It’s not often that you get the chance to play a game where not only are the drinks piping hot, but the conversations are too. Coffee Talk Episode 2: Hibiscus and Butterfly is the next addition to Toge Productions’ cozy cafe simulator and visual novel crossover. If you want an intimate, relaxing game with a hint of fantasy and pixel art, you’ve found the right game. Even three years later, the return to coffee talk is lovely as ever. But of course, this is far from a perfect game, and lacks at times features that could make it stellar.
Overall although, I had a good time coming back to my favorite late-night café in this alternate version of Seattle. If you don’t know the premise, the world of Coffee Talk brings you to a version of Earth where other fantasy races live among humans. While set in modern-day, there is a history to this world that unravels throughout your time running the café. You play as the owner of this establishment, anonymous except for your chosen name and friendly nature.
Just like the first one, Episode 2 plays over the course of a couple weeks. The main features of this game are quick puzzles and conversing with patterns. coffee talk‘s heart lies within the struggles and stories your customers tell, and the friendships and breakups that come from them. It’s also carried by the three-ingredient drink-making system. The puzzles lie within figuring out people’s orders, remembering past ones, and experimenting with drinks. Coffee Talk Episode 2 is perfect for players who want more of the first game, and enjoy short and cozy experiences.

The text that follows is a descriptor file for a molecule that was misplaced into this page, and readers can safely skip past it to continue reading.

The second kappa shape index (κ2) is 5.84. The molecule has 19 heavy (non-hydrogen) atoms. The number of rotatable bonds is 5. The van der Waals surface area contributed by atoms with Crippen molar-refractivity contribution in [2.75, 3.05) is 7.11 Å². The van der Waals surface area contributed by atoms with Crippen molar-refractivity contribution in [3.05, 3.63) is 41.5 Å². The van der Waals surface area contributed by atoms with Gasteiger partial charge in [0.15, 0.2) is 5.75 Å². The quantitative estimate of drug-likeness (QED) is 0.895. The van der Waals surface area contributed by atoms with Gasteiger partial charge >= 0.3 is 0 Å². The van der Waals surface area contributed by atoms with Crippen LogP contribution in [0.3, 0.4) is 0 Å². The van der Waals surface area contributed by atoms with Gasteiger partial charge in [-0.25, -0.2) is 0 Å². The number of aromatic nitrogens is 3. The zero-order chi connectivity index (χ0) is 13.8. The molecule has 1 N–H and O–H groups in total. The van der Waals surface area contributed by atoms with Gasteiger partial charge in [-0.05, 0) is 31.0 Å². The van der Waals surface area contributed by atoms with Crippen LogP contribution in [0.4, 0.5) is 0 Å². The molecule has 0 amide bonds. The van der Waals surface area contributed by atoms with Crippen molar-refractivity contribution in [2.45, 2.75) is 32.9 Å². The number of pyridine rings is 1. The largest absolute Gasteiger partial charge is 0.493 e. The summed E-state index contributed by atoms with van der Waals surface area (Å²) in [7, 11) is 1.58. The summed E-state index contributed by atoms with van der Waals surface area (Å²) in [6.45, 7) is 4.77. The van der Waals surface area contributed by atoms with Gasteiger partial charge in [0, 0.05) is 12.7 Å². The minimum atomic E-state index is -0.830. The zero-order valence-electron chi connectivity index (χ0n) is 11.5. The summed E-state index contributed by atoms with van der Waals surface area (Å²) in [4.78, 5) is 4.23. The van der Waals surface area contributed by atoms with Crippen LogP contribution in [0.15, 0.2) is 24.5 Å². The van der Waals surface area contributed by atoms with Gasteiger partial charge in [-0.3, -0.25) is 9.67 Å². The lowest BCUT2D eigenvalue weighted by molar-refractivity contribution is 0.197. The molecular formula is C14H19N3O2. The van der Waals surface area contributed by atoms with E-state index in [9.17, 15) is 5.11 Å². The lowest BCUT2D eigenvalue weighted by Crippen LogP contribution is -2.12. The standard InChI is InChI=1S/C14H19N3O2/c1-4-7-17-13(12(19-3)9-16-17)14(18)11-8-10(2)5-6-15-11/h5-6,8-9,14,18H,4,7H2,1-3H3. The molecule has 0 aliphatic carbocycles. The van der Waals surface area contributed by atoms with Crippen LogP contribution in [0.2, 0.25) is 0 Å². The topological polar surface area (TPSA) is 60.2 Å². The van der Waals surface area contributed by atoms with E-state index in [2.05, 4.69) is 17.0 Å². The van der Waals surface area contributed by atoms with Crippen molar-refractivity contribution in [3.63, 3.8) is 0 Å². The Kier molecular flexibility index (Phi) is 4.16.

Just another rainy night
Each day—or should I say night—is always a mystery. You’ll never exactly know who will be your next customer, or what new story they have to tell. You as the barista in the first game got to know a variety of people, and they will make a reappearance throughout Episode 2. There are a few new faces in this game, each with their own struggles. Usually, these struggles tie in with their careers, relationships, or the hardships of their fantasy race. People such as orcs, elves, satyrs, werewolves, and more will visit you.
What really makes this game special is the universe it takes place in. If there was no fantasy element to it, it may have been a little boring. Their issues are usually very relatable to real-world issues, but if they are fantasy in nature, it isn’t hard to understand the allegory Toge Productions is making. You understand the vague history of how there was a war between humans and fantasy races. But the details of how the world changed from then on are left in tidbits. The worldbuilding is interesting, and there is still a lot left untold, making a possible Episode 3 evermore exciting.